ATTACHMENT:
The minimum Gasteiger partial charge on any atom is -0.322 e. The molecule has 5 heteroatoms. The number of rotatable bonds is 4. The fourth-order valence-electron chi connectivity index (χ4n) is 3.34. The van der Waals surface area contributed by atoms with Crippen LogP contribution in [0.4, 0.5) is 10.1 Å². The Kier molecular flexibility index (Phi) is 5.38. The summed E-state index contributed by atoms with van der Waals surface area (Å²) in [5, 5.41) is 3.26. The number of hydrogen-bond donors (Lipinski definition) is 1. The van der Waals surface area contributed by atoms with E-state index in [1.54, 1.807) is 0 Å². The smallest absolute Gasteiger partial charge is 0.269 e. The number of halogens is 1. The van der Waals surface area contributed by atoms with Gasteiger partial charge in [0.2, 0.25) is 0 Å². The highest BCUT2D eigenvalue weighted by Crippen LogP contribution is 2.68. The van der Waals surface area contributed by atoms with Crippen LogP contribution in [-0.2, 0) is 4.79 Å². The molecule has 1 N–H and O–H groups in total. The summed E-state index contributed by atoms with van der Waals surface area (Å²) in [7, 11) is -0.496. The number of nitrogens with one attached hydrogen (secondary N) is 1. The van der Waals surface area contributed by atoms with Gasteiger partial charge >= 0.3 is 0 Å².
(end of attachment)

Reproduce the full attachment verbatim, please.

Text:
The minimum Gasteiger partial charge on any atom is -0.322 e. The molecule has 5 heteroatoms. The number of rotatable bonds is 4. The fourth-order valence-electron chi connectivity index (χ4n) is 3.34. The van der Waals surface area contributed by atoms with Crippen LogP contribution in [0.4, 0.5) is 10.1 Å². The Kier molecular flexibility index (Phi) is 5.38. The summed E-state index contributed by atoms with van der Waals surface area (Å²) in [5, 5.41) is 3.26. The number of hydrogen-bond donors (Lipinski definition) is 1. The van der Waals surface area contributed by atoms with E-state index in [1.54, 1.807) is 0 Å². The smallest absolute Gasteiger partial charge is 0.269 e. The number of halogens is 1. The van der Waals surface area contributed by atoms with Gasteiger partial charge in [0.2, 0.25) is 0 Å². The highest BCUT2D eigenvalue weighted by Crippen LogP contribution is 2.68. The van der Waals surface area contributed by atoms with Crippen LogP contribution in [-0.2, 0) is 4.79 Å². The molecule has 1 N–H and O–H groups in total. The summed E-state index contributed by atoms with van der Waals surface area (Å²) in [7, 11) is -0.496. The number of nitrogens with one attached hydrogen (secondary N) is 1. The van der Waals surface area contributed by atoms with Gasteiger partial charge >= 0.3 is 0 Å².